Keeping Your Growing Store Secure

By ASR Staff,

About half of all sole proprietorship retail stores are profitable. This 50/50 benchmark is the difference between a stagnant retail market and one that is successful. Moving from sole-employee to employee to medium sized retail business is essential to a small business’ life cycle but keeping the business safe can be a challenge.


Before you begin the expansion process, do an analysis on your store’s strengths, weaknesses, opportunities, and threats. (SWOT) Though the concept is the same for all SWOT, the retail industry has some of its own standards. The SWOT analysis is a planning tool to help you find your best direction of expansion while identifying and hedging against risk. The strengths of your company and the opportunities that it can explore will point you to the best path of growth while your weaknesses and threats will pinpoint areas of risk that you need to protect against.

Think Globally

The moment that a business expands into e-commerce, it enters the global market. This will bring a lot of new attention to your business, some of which will be good and some will be bad. Under globalization, cultures become threatened. Some will embrace change while others will push back. For a small retailer, this pushback can be surprising and potentially detrimental. Before launching any expansion, do a few test runs in smaller community markets and measure the results. Advertising using Facebook or Google is highly scalable. You can tell Facebook to only show ads in a small geographic area. Use this to function as your test runs then expand from there.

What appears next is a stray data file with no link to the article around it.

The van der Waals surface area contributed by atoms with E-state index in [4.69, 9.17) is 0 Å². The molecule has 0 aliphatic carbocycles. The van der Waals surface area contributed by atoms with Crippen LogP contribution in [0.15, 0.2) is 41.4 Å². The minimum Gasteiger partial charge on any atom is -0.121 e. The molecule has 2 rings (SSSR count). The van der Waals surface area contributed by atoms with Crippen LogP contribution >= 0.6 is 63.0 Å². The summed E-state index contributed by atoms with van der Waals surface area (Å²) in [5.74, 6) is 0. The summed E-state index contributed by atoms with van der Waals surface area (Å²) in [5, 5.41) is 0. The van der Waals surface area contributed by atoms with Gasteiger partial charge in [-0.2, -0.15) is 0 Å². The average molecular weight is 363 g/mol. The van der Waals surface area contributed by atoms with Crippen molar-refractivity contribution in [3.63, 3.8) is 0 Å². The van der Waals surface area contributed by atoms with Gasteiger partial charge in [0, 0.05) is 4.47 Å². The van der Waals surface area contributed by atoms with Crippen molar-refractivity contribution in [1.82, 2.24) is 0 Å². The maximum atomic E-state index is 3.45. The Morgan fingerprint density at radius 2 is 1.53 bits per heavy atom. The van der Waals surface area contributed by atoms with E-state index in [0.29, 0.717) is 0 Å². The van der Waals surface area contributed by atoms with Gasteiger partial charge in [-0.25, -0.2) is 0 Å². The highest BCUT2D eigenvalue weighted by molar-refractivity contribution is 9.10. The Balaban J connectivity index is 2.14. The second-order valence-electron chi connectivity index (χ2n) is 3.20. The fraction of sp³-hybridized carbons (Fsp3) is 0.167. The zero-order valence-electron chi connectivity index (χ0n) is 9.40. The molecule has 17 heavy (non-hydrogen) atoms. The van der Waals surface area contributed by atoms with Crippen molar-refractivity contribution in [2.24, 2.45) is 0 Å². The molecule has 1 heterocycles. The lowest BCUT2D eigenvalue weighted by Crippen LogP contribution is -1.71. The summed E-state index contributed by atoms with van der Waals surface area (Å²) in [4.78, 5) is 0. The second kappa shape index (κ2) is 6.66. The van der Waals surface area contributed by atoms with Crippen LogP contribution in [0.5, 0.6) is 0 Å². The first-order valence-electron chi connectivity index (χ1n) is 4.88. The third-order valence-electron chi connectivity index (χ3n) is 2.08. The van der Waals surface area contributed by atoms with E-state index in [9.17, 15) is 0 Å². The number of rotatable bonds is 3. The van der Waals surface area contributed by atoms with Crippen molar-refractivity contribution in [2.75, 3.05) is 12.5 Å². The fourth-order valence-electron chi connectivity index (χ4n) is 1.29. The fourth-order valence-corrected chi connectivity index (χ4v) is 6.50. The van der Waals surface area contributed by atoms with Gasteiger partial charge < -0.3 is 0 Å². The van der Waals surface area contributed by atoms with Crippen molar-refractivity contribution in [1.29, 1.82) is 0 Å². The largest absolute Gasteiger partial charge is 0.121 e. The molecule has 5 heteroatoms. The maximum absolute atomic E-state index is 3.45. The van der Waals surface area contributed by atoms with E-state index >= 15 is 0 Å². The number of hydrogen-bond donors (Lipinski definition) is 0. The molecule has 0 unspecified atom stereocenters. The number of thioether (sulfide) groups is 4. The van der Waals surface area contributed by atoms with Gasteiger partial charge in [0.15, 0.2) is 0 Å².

Watch Your Data

It may sound like a page out of a spy novel but expanding any boundary, whether global or local, can earn you some enemies. As part of your threat assessment, look for the places where your personal and company information may be vulnerable.  Since most small retail businesses are home based, your laptop most likely holds all of your customer information and is the probable target for business espionage.To keep your data safe, use a two fold strategy. First, use strong security software, being certain to keep it up to date. F-Secure is one of the best. Second, make sure to monitor your digital presence so that you are aware of breaches before they become a danger to your business. If you find an anomaly, address it immediately with a cyber security company or law enforcement.

The Double Edged Employee

To be able to expand your business, you will invariably need to hire employees. Having someone to work on your behalf opens up the opportunity for you to explore and sell to new markets as well as create new lines of revenue. Unfortunately, employees come with built in risks. On the malicious side, an employee will have the greatest opportunity to steal products, inventory, and clientele. They also become the face of the company in many cases which means that an angry employee can crash your marketing efforts. Some store cameras and a lot of communication can go a long way in mitigating this risk. The benign risks associated with employees have a lot to do with your knowledge base. The IRS and federal labor laws have strict standards on employee’s hours, pay, and tax reporting. A mistake on any of these can, at the least, cost you significant fines and, at the worst, land you with a lawsuit. Consult your accountant to do employee payroll properly.

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